Thursday, January 29, 2009

TRIALS: Habitual Problem

Many times during the course of the year I get appointed to the client who is charged with a felony which puts him/her in a more difficult position than usual. That is the habitual offender. Don't worry, I'm not asking for your sympathy for someone who has gone to the penitentiary at least twice already.

If a client is risking a sentence of 25-life on his current felony, what analysis should he/she be making in deciding to go to trial or plead guilty. That's tough, because juries are unpredictable, and the consequences devestating if the client doesn't prevail.

I have always tried to explain the consequences as thoroghly as I could to all of my clients faced with this dilema. Some heeded my warnings, some did not. Some were convicted and received moderate to lengthy sentences. Another was found not guilty. Even more resolved the case without a trial.

Of course it is ALWAYS the client's call whether to roll the dice at trial. But consider this: if you were offered 10 years versus the minimum 25 if you didn't prevail what would you do even if there was some question as to your guilt?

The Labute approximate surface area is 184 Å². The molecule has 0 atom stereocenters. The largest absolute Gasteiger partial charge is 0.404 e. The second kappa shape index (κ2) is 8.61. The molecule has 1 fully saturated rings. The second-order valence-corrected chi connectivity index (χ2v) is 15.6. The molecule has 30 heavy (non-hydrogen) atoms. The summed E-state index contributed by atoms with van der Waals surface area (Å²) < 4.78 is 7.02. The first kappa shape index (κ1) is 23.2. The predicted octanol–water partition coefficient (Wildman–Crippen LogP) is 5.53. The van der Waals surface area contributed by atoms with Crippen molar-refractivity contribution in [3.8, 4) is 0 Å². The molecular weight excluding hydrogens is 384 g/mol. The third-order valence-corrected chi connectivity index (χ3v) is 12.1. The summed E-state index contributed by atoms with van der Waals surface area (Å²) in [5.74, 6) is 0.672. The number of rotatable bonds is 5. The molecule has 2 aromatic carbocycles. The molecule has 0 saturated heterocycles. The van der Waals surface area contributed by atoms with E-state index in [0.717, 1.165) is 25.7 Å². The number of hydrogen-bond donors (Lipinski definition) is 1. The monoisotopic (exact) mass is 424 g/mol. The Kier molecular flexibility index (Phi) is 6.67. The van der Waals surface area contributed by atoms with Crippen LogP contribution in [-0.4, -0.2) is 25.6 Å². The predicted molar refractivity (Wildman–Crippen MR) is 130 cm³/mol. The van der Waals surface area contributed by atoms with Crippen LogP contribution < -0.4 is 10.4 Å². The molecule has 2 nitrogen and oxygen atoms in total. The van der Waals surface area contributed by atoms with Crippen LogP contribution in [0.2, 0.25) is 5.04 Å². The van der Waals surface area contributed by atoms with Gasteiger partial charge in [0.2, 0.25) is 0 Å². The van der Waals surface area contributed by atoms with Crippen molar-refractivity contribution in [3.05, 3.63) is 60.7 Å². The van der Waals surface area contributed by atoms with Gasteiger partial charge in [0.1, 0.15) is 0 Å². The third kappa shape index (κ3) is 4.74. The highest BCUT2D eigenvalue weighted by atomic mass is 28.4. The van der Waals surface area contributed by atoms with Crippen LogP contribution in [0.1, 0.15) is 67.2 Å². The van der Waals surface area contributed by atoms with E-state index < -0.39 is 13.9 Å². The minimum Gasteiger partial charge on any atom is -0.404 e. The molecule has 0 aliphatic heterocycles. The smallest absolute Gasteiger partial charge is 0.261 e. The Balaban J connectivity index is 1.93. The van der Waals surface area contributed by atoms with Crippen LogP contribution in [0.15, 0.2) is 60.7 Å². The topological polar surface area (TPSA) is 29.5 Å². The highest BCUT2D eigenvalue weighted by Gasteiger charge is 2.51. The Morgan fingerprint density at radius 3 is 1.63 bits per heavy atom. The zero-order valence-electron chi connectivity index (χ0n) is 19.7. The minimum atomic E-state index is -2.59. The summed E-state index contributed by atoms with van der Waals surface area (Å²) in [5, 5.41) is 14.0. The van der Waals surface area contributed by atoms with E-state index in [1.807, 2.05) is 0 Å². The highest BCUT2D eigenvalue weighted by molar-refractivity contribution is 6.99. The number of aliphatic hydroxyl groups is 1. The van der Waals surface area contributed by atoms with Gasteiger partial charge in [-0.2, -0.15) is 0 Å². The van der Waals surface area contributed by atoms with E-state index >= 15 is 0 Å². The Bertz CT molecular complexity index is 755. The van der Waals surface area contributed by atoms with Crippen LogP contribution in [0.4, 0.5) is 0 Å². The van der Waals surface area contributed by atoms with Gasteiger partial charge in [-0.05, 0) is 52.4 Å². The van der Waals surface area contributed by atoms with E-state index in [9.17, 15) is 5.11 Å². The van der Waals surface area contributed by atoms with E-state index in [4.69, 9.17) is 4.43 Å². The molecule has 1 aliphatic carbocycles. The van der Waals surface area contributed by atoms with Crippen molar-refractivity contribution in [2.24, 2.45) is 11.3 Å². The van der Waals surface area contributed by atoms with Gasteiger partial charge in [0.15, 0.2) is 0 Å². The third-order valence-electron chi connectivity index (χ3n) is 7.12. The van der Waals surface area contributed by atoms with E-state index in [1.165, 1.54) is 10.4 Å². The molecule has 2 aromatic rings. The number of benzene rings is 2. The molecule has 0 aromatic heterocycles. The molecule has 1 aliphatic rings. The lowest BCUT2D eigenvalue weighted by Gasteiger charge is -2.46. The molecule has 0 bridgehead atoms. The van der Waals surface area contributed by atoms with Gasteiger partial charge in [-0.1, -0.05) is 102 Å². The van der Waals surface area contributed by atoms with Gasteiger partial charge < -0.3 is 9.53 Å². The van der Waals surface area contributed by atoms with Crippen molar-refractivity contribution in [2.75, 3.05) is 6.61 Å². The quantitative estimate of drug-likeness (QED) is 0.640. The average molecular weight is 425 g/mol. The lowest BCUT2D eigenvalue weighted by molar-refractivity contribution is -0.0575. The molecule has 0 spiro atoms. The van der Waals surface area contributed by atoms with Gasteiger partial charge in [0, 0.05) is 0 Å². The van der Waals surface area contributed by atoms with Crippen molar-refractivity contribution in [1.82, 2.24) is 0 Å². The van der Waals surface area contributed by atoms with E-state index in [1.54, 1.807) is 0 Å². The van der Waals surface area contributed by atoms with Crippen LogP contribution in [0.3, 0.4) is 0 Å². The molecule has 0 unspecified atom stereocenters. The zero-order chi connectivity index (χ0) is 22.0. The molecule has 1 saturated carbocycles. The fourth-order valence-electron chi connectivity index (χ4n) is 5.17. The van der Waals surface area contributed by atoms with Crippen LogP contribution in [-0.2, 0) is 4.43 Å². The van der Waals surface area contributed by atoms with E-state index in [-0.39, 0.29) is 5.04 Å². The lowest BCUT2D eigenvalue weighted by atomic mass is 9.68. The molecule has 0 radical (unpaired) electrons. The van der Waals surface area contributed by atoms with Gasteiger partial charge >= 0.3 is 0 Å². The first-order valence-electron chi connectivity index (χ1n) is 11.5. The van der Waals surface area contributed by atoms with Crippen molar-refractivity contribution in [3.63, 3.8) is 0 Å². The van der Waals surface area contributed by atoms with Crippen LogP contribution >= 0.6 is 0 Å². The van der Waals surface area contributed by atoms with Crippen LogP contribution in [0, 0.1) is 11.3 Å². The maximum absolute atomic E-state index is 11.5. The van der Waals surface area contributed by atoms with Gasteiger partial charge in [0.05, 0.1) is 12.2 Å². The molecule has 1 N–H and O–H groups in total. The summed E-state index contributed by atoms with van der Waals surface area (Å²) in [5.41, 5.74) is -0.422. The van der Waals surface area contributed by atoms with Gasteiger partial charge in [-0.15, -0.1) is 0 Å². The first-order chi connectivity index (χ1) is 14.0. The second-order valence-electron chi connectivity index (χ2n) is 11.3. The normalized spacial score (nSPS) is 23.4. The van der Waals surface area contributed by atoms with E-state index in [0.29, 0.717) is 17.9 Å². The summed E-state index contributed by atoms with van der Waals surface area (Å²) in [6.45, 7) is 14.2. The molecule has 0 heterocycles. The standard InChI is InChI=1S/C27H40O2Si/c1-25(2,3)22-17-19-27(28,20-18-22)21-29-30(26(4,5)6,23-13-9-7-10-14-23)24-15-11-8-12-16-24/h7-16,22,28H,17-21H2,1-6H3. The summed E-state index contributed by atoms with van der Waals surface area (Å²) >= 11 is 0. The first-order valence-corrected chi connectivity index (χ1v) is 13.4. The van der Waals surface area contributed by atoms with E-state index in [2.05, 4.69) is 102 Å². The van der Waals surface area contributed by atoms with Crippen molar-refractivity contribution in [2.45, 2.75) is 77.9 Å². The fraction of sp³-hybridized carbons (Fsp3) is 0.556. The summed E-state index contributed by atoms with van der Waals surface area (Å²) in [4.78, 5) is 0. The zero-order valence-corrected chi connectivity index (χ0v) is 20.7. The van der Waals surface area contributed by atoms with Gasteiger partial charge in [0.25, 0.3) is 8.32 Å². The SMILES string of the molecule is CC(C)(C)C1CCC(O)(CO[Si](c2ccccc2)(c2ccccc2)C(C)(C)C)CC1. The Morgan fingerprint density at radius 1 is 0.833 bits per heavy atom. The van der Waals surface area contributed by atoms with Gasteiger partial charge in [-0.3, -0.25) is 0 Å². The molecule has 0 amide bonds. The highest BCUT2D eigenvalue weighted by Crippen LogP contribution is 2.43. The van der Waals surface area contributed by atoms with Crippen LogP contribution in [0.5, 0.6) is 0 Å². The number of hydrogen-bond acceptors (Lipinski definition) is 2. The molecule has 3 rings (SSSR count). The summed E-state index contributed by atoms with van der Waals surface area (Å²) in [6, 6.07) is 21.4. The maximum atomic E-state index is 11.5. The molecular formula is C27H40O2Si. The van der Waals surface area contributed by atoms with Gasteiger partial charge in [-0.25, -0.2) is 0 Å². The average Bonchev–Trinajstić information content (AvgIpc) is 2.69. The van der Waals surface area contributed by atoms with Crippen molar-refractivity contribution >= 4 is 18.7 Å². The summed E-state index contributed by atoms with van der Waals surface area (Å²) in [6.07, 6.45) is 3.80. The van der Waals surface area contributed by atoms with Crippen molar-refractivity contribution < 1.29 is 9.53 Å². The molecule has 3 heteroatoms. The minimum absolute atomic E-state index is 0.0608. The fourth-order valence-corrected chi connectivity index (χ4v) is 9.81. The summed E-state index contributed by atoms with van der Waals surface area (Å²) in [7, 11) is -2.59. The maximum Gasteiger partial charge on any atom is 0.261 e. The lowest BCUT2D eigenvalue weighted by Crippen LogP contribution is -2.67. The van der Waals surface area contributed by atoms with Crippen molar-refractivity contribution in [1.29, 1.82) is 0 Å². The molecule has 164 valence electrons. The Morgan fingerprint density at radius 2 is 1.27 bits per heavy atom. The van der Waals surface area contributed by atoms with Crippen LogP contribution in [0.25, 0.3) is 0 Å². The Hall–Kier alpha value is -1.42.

Consider two outcomes of previous clients: One client maintained his innocence in spite of a lengthy criminal record (including an acquittal for Capital Murder) and identification by the victim at the scene. With his record and the immediate charge of Aggravated Robbery of a Disabled Person, it was not outside the realm of possibility that this man could receive the upper end of the range. Yet, it was his call to go to trial and take the chance. The jury found him not guilty after the victim could not identify his booking photo as the man that attacked her. Did he do it? I don't know.

Another client consistently maintained his innocence against a six-year-old charge of sexual assault despite the overwhelming DNA evidence. He agreed to a sentence far less than the minimum which included 5 years of backtime in prison. Did he do it? I don't know.

There are others. A couple clients took their case to a jury and did not fare well. I won't discuss those here because they may be on appeal. Nevertheless, when a client is faced with those odds, they encounter a risk analysis none of us would envy. With the law resembling a three-strikes-and-your-out mentality, it pays for clients to learn their lesson early on that you really don't get rid of your past no matter how hard you try.

No comments: